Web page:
If the General Assembly can manage to do no harm in the session that opened on Tuesday, it will largely satisfy the legislative aims of the Memphis and Shelby County unified school board as it moves toward consolidation of the city and county public school districts next year. The board’s proposed wish list, unveiled at an ad hoc meeting among a dozen or so members of the board Tuesday night, is largely a “defensive legislative agenda,” Shelby County Schools attorney Valerie Speakman said, designed to give the board a rest from a barrage of legislative mandates.
Legislators, special interests and lobbyists over the past week and early Tuesday sought to beat the clock and make or receive final campaign contributions before an annual fundraising blackout went into effect when the General Assembly convened at noon. Delivering contributions for their clients, lobbyists made pilgrimages Monday and on Tuesday morning to legislators’ offices to deliver last-minute checks.
Arrest took place in Nashville on Oct. 11 State Rep. Curry Todd’s hearing on charges of drunken driving and carrying a loaded handgun while intoxicated has been delayed until next month. The Collierville Republican was arrested in a neighborhood near Vanderbilt and Belmont universities on Oct. 11. Todd is a retired Memphis police officer and the main architect of a new law allowing handgun carry permit holders to be armed in bars and restaurants that serve alcohol.
City court hearings for a small group of Occupy Murfreesboro protesters who were cited for illegal camping on the Civic Plaza in early December have been rescheduled, according to city court personnel. Occupy Murfreesboro members were first cited by MPD officers in the early morning hours of Dec. 6 for violating the city’s ordinance on camping and storing property on the Civic Plaza.
U.S. Sen. Bob Corker defended his bid to privatize the secondary mortgage market this morning, taking questions and explaining his rationale before dozens of Nashville Realtors. The meeting with the Greater Nashville Association of Realtors highlighted a major effort by the Tennessee Republican to engage industries worried about his proposal, which would unwind Fannie Mae and Freddie Mac and replace them with a kind of private futures market.
Realtors in Nashville cheered when Senator Bob Corker told them the best thing government can do is “stay the heck out” of the housing market. But the applause stopped Tuesday as Corker outlined his plan to get the government out of the mortgage market.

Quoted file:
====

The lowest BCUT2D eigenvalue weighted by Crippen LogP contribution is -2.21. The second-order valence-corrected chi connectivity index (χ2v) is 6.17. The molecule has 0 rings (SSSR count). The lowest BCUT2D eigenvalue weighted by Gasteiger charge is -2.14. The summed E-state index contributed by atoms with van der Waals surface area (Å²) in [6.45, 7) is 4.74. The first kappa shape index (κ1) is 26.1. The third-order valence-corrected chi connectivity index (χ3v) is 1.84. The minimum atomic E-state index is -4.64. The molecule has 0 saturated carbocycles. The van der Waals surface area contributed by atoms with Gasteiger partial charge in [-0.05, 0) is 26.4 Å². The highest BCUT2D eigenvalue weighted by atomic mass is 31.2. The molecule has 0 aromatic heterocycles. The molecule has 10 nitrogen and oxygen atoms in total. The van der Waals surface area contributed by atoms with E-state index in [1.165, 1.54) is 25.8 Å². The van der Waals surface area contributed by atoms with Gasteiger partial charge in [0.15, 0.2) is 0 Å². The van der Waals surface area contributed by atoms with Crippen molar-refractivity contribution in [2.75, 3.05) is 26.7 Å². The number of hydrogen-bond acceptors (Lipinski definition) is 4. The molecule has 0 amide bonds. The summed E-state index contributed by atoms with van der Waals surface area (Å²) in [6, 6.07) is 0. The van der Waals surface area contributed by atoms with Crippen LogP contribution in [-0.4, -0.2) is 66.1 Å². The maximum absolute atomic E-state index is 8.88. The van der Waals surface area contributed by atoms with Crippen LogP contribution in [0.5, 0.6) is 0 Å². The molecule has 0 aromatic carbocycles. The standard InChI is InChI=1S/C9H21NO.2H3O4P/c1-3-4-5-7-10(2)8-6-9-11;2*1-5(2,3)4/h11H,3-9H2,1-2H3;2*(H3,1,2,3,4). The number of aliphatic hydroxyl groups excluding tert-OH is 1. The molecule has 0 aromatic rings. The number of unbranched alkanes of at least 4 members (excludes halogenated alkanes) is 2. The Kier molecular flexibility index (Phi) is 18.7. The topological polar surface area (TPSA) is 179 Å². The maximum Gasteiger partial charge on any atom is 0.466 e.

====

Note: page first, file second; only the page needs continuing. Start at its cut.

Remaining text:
The Tennessee Republican Party is backing U.S. Rep. Phil Roe’s so-called “trash and cash” actions involving the $800 billion-plus federal stimulus package passed early in President Barack Obama’s administration. Roe, R-Tenn., is one of more than 120 House Republicans who voted against the 2009 economic recovery package and then sought stimulus funds, according to the Democratic Congressional Campaign Committee (DCCC).
A Democrat vying for U.S. Rep. Chuck Fleischmann’s job on Tuesday suggested hospice care as a way to curtail Medicare spending, using his deceased mother’s experience with breast cancer as an example. Wrapping up a speech to the Greater Chattanooga Democratic Women’s Club, Bill Taylor recounted his mother’s various rounds of chemotherapy and radiation before praising her decision to sign up for hospice.
A federal provision that provides more than $1 billion in tax breaks to Tennesseans each year is in danger of disappearing. State taxpayers who itemize their federal taxes will no longer be able to deduct the state and local sales tax they pay if Congress doesn’t renew the benefit, which expired Dec. 31. It has been available since 2004 and is mostly used by residents in Tennessee and six other states — Florida, Nevada, South Dakota, Texas, Washington, and Wyoming — that don’t tax wages but do charge a state sales tax.
Tennessee is getting $2.8 million in federal funds to help cover the costs of repairing roads and bridges damaged last April during tornadoes and flooding. The money is part of about $1.6 billion awarded to states and territories.
Small businesses, nonprofit organizations and agricultural interests in several Middle Tennessee counties that suffered economic losses from last year’s excessive heat and drought are now eligible for federal disaster assistance, the Small Business Administration said. Davidson, Rutherford, Sumner and Wilson are among 43 Tennessee counties in the disaster area declared by federal agricultural officials.